Millipedes are long, slow-moving, worm like animals with many body segments. There are two pairs of legs on most body segments. They are often called thousand leggers. They should not be confused with centipedes that have one pair of legs on most body segments and are very fast runners. While centipedes have venomous jaws and eat small insects, millipedes mainly eat decaying vegetation and do not bite people or pets.
There are many different types of millipede. Black and red species several inches in length are often seen and pose no danger or threat as a pest. These large millipedes should be left alone.
The millipede that most often invades homes in large numbers is the garden millipede. Garden millipedes are gray to brown and 1/2 3/4 inch long. They mainly feed on dead plant material and occasionally, young plants. They are most active at night.
Garden millipedes usually live outdoors in moist, protected areas such as under mulch and rocks. They can also live on trees, in tree holes and even in clogged gutters. Unfortunately, these millipedes sometimes migrate in huge numbers, especially after heavy rains in the spring. It is during mass migrations that they often enter homes. They climb walls easily and enter through any small opening.
Millipedes do not carry serious diseases and do not damage food or belongings in the home, but their mere presence is a nuisance. If crushed, millipedes can leave stains. Many millipedes have glands which produce fluids which are irritating and can cause allergic reactions. These fluids can be harmful to the eyes and produce a nauseating odor. It is important to wash hands thoroughly after touching a millipede.
If garden millipedes are occurring in great numbers indoors, it is usually an indication that there is a large population in the area surrounding the home. To control these pests, the most important step is to remove materials that give them shelter in the immediate area around the home. This includes excessive mulch, leaf litter, thick grass, rocks, boards and similar materials.
De-thatching the lawn and mowing closely allows for drier conditions, which reduces the areas where they can live. Watering in the morning rather than the evening, also gives the lawn a chance to dry before they become active at night.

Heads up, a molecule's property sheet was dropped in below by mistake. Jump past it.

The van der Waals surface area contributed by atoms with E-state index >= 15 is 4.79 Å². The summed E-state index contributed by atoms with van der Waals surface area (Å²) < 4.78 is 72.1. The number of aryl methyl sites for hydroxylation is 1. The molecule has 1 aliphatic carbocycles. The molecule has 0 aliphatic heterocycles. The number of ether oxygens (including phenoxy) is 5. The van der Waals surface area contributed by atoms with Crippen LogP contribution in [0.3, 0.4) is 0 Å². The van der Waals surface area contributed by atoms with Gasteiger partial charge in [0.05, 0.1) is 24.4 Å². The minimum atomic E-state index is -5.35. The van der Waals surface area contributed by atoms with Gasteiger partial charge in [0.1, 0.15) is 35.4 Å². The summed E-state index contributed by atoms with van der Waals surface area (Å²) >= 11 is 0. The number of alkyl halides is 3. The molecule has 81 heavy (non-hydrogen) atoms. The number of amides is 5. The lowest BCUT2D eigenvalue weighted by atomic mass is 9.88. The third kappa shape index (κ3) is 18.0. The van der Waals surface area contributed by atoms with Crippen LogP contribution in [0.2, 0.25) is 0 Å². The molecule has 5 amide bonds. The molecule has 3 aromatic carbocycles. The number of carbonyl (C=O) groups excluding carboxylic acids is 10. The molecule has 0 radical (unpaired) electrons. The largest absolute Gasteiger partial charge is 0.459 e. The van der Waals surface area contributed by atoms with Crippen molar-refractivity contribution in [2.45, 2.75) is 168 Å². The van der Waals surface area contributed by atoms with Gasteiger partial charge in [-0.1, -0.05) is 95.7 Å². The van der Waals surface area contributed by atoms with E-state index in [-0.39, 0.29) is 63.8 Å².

Try to prevent garden millipedes from entering the house by making sure doors and windows fit tightly, and as many cracks and crevices are caulked as possible. Remember that they may be entering your home from high areas just as easily as low areas.
In most situations, garden millipedes found indoors can be easily removed with a broom or vacuum.
Pesticides provide only temporary control unless the non-chemical measures are taken as described above. However, if necessary, pesticide dusts such as boric acid powder applied to cracks, crevices and indoor void areas where millipedes enter homes will help kill them more quickly. Many pesticide powders will not work well if applied in areas that are too moist.
For millipedes found outside, pesticide sprays applied to foundation walls or other entry points can help reduce entry. When treating leaf litter or mulch, use enough water to penetrate the ground cover or rake the ground cover back before spraying to ensure that the pesticide reaches the areas where millipedes live. For pesticide applications both indoors and outdoors, make sure you only use products appropriately labeled for millipede control in the areas you are making your applications.
If garden millipede numbers are extremely high and difficult to control on your own, consider hiring a licensed pest control operator. Pest control professionals have special equipment and pesticide formulations such as wettable powders, suspension concentrates, or microencapsulated products that may be able to provide better control than common, non-professional equipment and materials. For tips on hiring a professional, see our Insect Information Fact Sheet: Choosing a Pest Control Company, IIS/HS-23.
Prepared by Eric P. Benson, Extension Entomologist/ Professor, Rachel Rowe, Program Assistant and Patricia A. Zungoli, Extension Entomologist/Professor, Department of Entomology, Soils, and Plant Sciences, Clemson University.
EIIS/HS-18 (New 05/1999; Revised 01/2001; 06/2005).
This information is supplied with the understanding that no discrimination is intended and no endorsement by the Clemson University Cooperative Extension Service is implied. Brand names of pesticides are given as a convenience and are neither an endorsement nor guarantee of the product nor a suggestion that similar products are not effective. Use pesticides only according to the directions on the label. Follow all directions, precautions and restrictions that are listed.
The Clemson University Cooperative Extension Service offers its programs to people of all ages, regardless of race, color, sex, religion, national origin, disability, political beliefs, sexual orientation, marital or family status and is an equal opportunity employer. Clemson University Cooperating with U.S. Department of Agriculture and South Carolina Counties. Issued in Furtherance of Cooperative Extension Work in Agriculture and Home Economics, Acts of May 8 and June 30, 1914.